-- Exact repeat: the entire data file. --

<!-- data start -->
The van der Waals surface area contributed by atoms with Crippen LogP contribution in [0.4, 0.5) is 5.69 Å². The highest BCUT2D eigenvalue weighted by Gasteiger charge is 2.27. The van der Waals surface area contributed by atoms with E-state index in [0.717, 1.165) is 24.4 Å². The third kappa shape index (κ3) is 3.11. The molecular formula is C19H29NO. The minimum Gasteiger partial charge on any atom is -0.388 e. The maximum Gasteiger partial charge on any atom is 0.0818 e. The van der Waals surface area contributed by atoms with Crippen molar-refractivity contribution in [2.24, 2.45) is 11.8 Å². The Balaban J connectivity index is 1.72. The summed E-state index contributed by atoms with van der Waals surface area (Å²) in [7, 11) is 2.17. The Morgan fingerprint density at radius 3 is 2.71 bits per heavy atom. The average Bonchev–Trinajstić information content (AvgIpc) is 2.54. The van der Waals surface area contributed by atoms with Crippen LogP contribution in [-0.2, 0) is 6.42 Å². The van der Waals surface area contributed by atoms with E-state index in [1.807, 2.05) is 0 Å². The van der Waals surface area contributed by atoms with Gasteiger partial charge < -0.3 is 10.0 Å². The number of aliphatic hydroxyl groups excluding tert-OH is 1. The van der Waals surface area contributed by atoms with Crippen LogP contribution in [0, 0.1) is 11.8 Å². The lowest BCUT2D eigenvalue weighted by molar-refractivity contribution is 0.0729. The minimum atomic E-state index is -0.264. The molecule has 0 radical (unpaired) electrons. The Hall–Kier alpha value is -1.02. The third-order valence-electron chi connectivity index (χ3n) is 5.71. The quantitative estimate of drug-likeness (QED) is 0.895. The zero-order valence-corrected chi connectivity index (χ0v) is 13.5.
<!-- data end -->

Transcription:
The van der Waals surface area contributed by atoms with Crippen LogP contribution in [0.4, 0.5) is 5.69 Å². The highest BCUT2D eigenvalue weighted by Gasteiger charge is 2.27. The van der Waals surface area contributed by atoms with E-state index in [0.717, 1.165) is 24.4 Å². The third kappa shape index (κ3) is 3.11. The molecular formula is C19H29NO. The minimum Gasteiger partial charge on any atom is -0.388 e. The maximum Gasteiger partial charge on any atom is 0.0818 e. The van der Waals surface area contributed by atoms with Crippen molar-refractivity contribution in [2.24, 2.45) is 11.8 Å². The Balaban J connectivity index is 1.72. The summed E-state index contributed by atoms with van der Waals surface area (Å²) in [7, 11) is 2.17. The Morgan fingerprint density at radius 3 is 2.71 bits per heavy atom. The average Bonchev–Trinajstić information content (AvgIpc) is 2.54. The van der Waals surface area contributed by atoms with Crippen LogP contribution in [-0.2, 0) is 6.42 Å². The van der Waals surface area contributed by atoms with E-state index in [1.807, 2.05) is 0 Å². The van der Waals surface area contributed by atoms with Gasteiger partial charge < -0.3 is 10.0 Å². The number of aliphatic hydroxyl groups excluding tert-OH is 1. The van der Waals surface area contributed by atoms with Crippen LogP contribution in [0, 0.1) is 11.8 Å². The lowest BCUT2D eigenvalue weighted by molar-refractivity contribution is 0.0729. The minimum atomic E-state index is -0.264. The molecule has 0 radical (unpaired) electrons. The Hall–Kier alpha value is -1.02. The third-order valence-electron chi connectivity index (χ3n) is 5.71. The quantitative estimate of drug-likeness (QED) is 0.895. The zero-order valence-corrected chi connectivity index (χ0v) is 13.5.